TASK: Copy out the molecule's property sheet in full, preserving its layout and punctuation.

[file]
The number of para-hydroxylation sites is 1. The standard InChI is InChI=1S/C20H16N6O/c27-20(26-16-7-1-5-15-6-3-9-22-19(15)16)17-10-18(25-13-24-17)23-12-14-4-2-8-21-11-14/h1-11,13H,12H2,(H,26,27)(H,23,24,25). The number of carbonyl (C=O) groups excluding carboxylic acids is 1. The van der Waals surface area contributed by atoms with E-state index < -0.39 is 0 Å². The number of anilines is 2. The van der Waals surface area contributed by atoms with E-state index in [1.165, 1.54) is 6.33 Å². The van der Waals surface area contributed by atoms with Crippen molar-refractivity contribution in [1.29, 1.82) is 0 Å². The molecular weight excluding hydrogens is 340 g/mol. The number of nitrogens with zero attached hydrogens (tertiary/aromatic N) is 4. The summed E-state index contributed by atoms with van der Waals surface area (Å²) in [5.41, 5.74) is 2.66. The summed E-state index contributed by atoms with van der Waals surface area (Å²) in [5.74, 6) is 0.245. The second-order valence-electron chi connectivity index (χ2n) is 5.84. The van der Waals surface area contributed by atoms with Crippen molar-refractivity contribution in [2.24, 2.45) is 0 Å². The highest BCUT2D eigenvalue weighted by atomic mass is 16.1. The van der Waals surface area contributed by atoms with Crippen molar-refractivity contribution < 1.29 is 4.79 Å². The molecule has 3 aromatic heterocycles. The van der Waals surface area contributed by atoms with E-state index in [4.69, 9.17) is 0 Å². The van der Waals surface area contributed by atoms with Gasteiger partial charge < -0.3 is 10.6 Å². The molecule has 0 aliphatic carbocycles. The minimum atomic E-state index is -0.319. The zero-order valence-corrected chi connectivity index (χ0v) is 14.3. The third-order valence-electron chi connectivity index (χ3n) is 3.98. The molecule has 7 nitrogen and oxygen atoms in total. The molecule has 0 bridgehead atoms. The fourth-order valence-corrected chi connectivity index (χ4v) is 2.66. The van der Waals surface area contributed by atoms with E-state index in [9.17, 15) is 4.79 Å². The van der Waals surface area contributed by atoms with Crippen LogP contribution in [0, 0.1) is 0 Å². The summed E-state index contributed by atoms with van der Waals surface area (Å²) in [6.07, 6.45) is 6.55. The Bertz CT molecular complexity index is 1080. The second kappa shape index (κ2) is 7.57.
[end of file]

The number of para-hydroxylation sites is 1. The standard InChI is InChI=1S/C20H16N6O/c27-20(26-16-7-1-5-15-6-3-9-22-19(15)16)17-10-18(25-13-24-17)23-12-14-4-2-8-21-11-14/h1-11,13H,12H2,(H,26,27)(H,23,24,25). The number of carbonyl (C=O) groups excluding carboxylic acids is 1. The van der Waals surface area contributed by atoms with E-state index < -0.39 is 0 Å². The number of anilines is 2. The van der Waals surface area contributed by atoms with E-state index in [1.165, 1.54) is 6.33 Å². The van der Waals surface area contributed by atoms with Crippen molar-refractivity contribution in [1.29, 1.82) is 0 Å². The molecular weight excluding hydrogens is 340 g/mol. The number of nitrogens with zero attached hydrogens (tertiary/aromatic N) is 4. The summed E-state index contributed by atoms with van der Waals surface area (Å²) in [5.41, 5.74) is 2.66. The summed E-state index contributed by atoms with van der Waals surface area (Å²) in [5.74, 6) is 0.245. The second-order valence-electron chi connectivity index (χ2n) is 5.84. The van der Waals surface area contributed by atoms with Crippen molar-refractivity contribution in [2.24, 2.45) is 0 Å². The highest BCUT2D eigenvalue weighted by atomic mass is 16.1. The van der Waals surface area contributed by atoms with Crippen molar-refractivity contribution < 1.29 is 4.79 Å². The molecule has 3 aromatic heterocycles. The van der Waals surface area contributed by atoms with E-state index in [4.69, 9.17) is 0 Å². The van der Waals surface area contributed by atoms with Gasteiger partial charge < -0.3 is 10.6 Å². The molecule has 0 aliphatic carbocycles. The minimum atomic E-state index is -0.319. The zero-order valence-corrected chi connectivity index (χ0v) is 14.3. The third-order valence-electron chi connectivity index (χ3n) is 3.98. The molecule has 7 nitrogen and oxygen atoms in total. The molecule has 0 bridgehead atoms. The fourth-order valence-corrected chi connectivity index (χ4v) is 2.66. The van der Waals surface area contributed by atoms with E-state index in [9.17, 15) is 4.79 Å². The van der Waals surface area contributed by atoms with Crippen LogP contribution in [0, 0.1) is 0 Å². The summed E-state index contributed by atoms with van der Waals surface area (Å²) in [6.07, 6.45) is 6.55. The Bertz CT molecular complexity index is 1080. The second kappa shape index (κ2) is 7.57.